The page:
Spy review

A big, deliciously mainstream spy comedy from Paul Feig. More than ever, it's a film worth seeking out for Jason Statham too...

Jason Statham bided his time. I’d bet hard cash that, since he established his action credentials, he’s been offered umpteen playing against type comedy roles, in the style of Tooth Fairy, The Pacifier and Junior. But The Statham? He said no. Instead, when he took the plunge, he went for a comedy that didn’t rely on such a central gimmick.

The Statham chose wisely.

For writer/director Paul Feig simply gets Statham to play things straight here in his new film, Spy. He plays Rick Ford, a spy who thinks he’s the business, and has the anecdotes to prove it. He’s a disaster area in practice, but doesn’t believe for a second he is. Feig has an enormous amount of fun with this too, writing sweary, punchy dialogue that instantly begins to fill the IMDB Quotes page. There’s not a single one of said lines I want to spoil here. Just that in a comedy with several strong players, it’s Statham who steals it. Heck, he even gets the post-credits sting too. You simply want to seek the man out afterwards and give him a warm, manly handshake.

But then behind the camera, someone else is on fine form too. Paul Feig will have to go a long way to top the TV show Freaks And Geeks, and Spy doesn’t even go anywhere near that territory. Instead though, Feig builds on the sizeable success he’s enjoyed with Bridesmaids and The Heat, and scales up. He’s methodical in getting the structure right of his new film right, too. Spy is a spy comedy, where the spy movie is good, and the broad, gleefully mainstream humour on top is often golden. But it works, to differing degrees, as the spy film itself, and as a comedy.

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The heart of the film is Melissa McCarthy’s Susan Cooper, a desk-bound agent who’s actually head over heels in love with Jude Law’s Agent Fine. She whispers instructions in Fine’s ear, but finds herself – with help from her deliberately humour-free boss Allison Janney – eventually in the field.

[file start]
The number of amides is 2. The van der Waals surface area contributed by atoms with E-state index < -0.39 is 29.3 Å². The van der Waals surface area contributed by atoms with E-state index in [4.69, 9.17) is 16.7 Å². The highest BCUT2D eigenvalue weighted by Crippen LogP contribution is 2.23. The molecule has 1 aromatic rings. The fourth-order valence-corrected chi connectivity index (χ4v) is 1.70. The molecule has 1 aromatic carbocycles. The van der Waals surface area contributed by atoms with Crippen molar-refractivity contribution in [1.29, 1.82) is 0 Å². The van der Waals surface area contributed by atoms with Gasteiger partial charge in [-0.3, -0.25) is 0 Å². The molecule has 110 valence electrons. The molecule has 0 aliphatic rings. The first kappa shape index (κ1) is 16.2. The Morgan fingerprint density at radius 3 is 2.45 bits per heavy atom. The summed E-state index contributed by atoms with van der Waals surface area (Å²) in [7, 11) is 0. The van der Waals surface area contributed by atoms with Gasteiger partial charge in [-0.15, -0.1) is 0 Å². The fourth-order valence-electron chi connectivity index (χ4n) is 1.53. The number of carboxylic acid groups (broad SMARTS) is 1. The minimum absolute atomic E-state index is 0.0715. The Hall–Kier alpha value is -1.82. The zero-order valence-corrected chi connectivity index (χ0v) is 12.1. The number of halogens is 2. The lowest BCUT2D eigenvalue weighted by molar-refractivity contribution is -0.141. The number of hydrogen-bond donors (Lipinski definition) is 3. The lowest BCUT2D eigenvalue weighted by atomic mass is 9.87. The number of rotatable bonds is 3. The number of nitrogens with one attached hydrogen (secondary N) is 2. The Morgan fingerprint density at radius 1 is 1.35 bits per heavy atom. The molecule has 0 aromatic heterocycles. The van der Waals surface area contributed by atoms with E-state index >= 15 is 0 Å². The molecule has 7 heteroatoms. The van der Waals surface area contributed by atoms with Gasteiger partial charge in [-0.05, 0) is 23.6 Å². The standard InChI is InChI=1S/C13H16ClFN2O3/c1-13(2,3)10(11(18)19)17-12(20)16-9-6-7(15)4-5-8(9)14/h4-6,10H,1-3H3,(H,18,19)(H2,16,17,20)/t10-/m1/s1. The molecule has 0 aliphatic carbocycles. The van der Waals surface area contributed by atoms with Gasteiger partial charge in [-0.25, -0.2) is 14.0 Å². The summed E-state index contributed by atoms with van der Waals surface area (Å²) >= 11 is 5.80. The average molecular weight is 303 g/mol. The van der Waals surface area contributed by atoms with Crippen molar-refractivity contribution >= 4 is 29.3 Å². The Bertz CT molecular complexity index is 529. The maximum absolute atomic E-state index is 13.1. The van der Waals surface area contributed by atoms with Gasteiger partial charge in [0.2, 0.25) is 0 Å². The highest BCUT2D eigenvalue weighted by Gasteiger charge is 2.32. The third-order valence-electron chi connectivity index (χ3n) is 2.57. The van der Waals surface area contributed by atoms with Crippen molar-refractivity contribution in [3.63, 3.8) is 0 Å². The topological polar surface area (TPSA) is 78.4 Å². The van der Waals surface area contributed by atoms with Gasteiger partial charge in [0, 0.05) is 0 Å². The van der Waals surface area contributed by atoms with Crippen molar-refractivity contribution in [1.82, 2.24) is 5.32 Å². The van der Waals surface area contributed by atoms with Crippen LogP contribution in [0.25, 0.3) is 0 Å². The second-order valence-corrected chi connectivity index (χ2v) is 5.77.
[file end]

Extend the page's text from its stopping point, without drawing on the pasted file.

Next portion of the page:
Interestingly, Cooper is played by McCarthy as a character of competence, just one out of her comfort zone. This is not a film of bumbling buffoons, or random pratfalls. For McCarthy, it’s her best performance in a Feig film to date (and that includes her Oscar-nominated turn in Bridesmaids). It’s become easy internet practice to slam the work of McCarthy, but I really liked the progression of her performance here. It’s got touches of her excellent work in St Vincent to it at times, as well as the screen-gobbling persona that won her an Oscar nomination in Bridesmaids. It’s a genuinely three dimensional character she’s playing here, one with some really (deliberately) awful outfits.

Furthermore, she leads an ensemble that pretty much fires strongly throughout.

So, Rose Byrne is the villain of the piece, with her caustic put-downs (her one liners aren’t quite Statham vintage, but she comes close) and contained evilness, and occasionally Peter Serafinowicz comes in, gleefully seizes screen time (and McCarthy’s boobs), and disappears again. Jude Law gets to be the suave James Bond character, and the wonderful Allison Janney doesn’t get enough moments, but, as always, pitches things perfectly. Miranda Hart, as Cooper’s colleague and friend, does take time to settle into her first Hollywood role, but as the film gradually gives her more and more interesting things to do, so her performance grows.

Spy fits a lot in, and only occasionally is there the sense that Feig loses the balance between his comedy and advancing the plot. Furthermore, the story beats do tread a familiar path, and it’s not too tricky to join the dots. But still, he has so many trump cards to call on when things dip a little, and it’s rarely long before Spy is motoring again.

Both subverting the spy genre slightly and yet aiming a great big warm hug at its mainstream heart, Spy works, and works well. It’s the kind of comedy that demands a big cinema audience to share the enjoyment with. And for any other stars of action cinema who want to learn a thing or two about crossing genres, not for the first time, watch Statham. It’s worth starting the campaign for Spy 2, just to get more of his Agent Rick Ford back on the screen…

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4 out of 5